Choudhury, who is also senior vice president of digital signals, therapeutics, and mental health at Optum Labs at UnitedHealth Group, says collaboration between technologists, clinical practitioners, and care delivery organisations is needed to “take digital technology for mental health from a predominantly consumer space to a clinical-care space”.
This involves what she calls a ‘de-siloing’ of mental health care from physical health care; they have to be part of a greater whole. “In integrated care models, physical and mental health are treated jointly. Digital solutions can scale and amplify integrated care models, especially in resource-constrained settings,” Choudhury says.
“Digital measurement and AI-based predictive models can enable a virtual psychiatrist to support multiple clinics remotely and increase their capacity. Digital tools for measurement, clinical support, and intervention delivery become important in making integrated mental and physical health care more accessible.”
Towards culturally sensitive solutions
Crafting tech solutions for mental health care also requires cultural inclusivity and sensitivity. A common theme surfacing at the event was that technology—whether an app or a telehealth service—designed to address these concerns must be geared to resonate with specific communities. Just as mental health is an umbrella term for a multitude of experiences and diagnoses, the care and treatment too varies culture-to-culture, across nations and socioeconomic statuses.
"In the absence of access to clinical support, we believe it is important to ask communities for their suggestions and advice on making mental health [care] accessible."
During the panel discussion, Celina de Sola, co-founder and president of Glasswing International, a non-profit that works directly with communities across Latin America, pinpointed the need for greater cultural awareness and sensitivity when developing digital solutions for mental health care and interventions.
She highlighted the fact that many Indigenous communities around the world have a much more "integrated approach" to wellbeing and mental health. How do we merge digital solutions with existing integrative practices that have always been a part of a community's approach to healthcare?
When reflecting on the panel discussion later, de Sola said that those in global health "should be cognizant about the use of technology in different cultural contexts".
"We should take into consideration how some people may feel about these new technologies. For example, we don't want to lose sight of the value of millennial practices of collective healing; of ways people approach mental health in both clinical and non-clinical ways," she says. "In the absence of access to clinical support, we believe it is important to ask communities for their suggestions and advice on making mental health [care] accessible."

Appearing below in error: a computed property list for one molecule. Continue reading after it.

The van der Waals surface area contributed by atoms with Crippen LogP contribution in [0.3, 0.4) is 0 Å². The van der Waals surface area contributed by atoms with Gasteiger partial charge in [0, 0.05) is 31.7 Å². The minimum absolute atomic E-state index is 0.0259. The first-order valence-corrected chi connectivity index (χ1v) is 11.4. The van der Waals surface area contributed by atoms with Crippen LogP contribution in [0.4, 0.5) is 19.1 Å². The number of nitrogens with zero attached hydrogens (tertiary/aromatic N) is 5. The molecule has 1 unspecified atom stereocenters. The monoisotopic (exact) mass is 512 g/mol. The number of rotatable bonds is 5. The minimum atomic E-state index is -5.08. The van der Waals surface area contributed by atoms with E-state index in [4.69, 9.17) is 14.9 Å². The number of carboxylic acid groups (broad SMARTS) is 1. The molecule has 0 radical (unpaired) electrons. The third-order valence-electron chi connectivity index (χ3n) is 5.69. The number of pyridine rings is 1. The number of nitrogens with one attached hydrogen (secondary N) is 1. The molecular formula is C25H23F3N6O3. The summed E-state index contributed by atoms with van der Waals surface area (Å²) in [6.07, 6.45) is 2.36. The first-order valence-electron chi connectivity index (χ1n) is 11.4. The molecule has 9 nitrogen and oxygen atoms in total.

She emphasised that global health approaches always face the challenge of leveraging technology while retaining cultural markers and traditions.
"What are we sacrificing in scaling to technology that we might regret later when it comes to trauma and healing, to mental health? The virtual space is definitely important for mental health access. However, if we make all, or most, services online, we miss the opportunity for person-to-person connection that is so important for healing—especially for 'non-clinical' and group interventions that may draw from traditional wisdom and practices," de Sola explains.
She adds that there are "many layers and facets of personal experience" that affect how we deliver and receive healthcare. "If we don't pay attention to the wellbeing of care providers themselves—clinicians, providers, and community leaders who work directly with communities—we will be negatively impacting the quality of care. It is hard to pour from an empty cup."
Addressing NCDs amid crisis
Olga Berg, executive director of Ukraine Medical Consortium, has been working on support in Ukraine since the beginning of the war, coordinating training for doctors, in-kind donations distribution, equipment procurement, and partner collaboration. The organisation serves as a liaison between those contributing to Ukranian relief right now—Ukranian and Polish NGOs, volunteers, hospitals in Ukraine, the nation's government, and international donors. During the panel discussion, she focused on digital solutions to address mental health during the ongoing conflict.
These include training mobile volunteers on the ground in Trauma Risk Incident Protocol (TRIM) in collaboration with King’s College London Centre for Military Health Research, and using messaging app Telegram to share interactive training in tactical medicine, mental health, and other crucial resources.
She says there are “no perfect solutions” for addressing mental health in the middle of war. “Every culture has their way of healing,” Berg says, and, as a result, when coordinating mental health support during a crisis, like the current war, cultural competency has to be prioritised.
International war efforts have a long, chequered history in which foreign governments and NGOs swoop into a country, lacking the cultural awareness needed to answer the specific needs of the communities they are pledging to help. One culture’s approach to mental health might not make sense to another.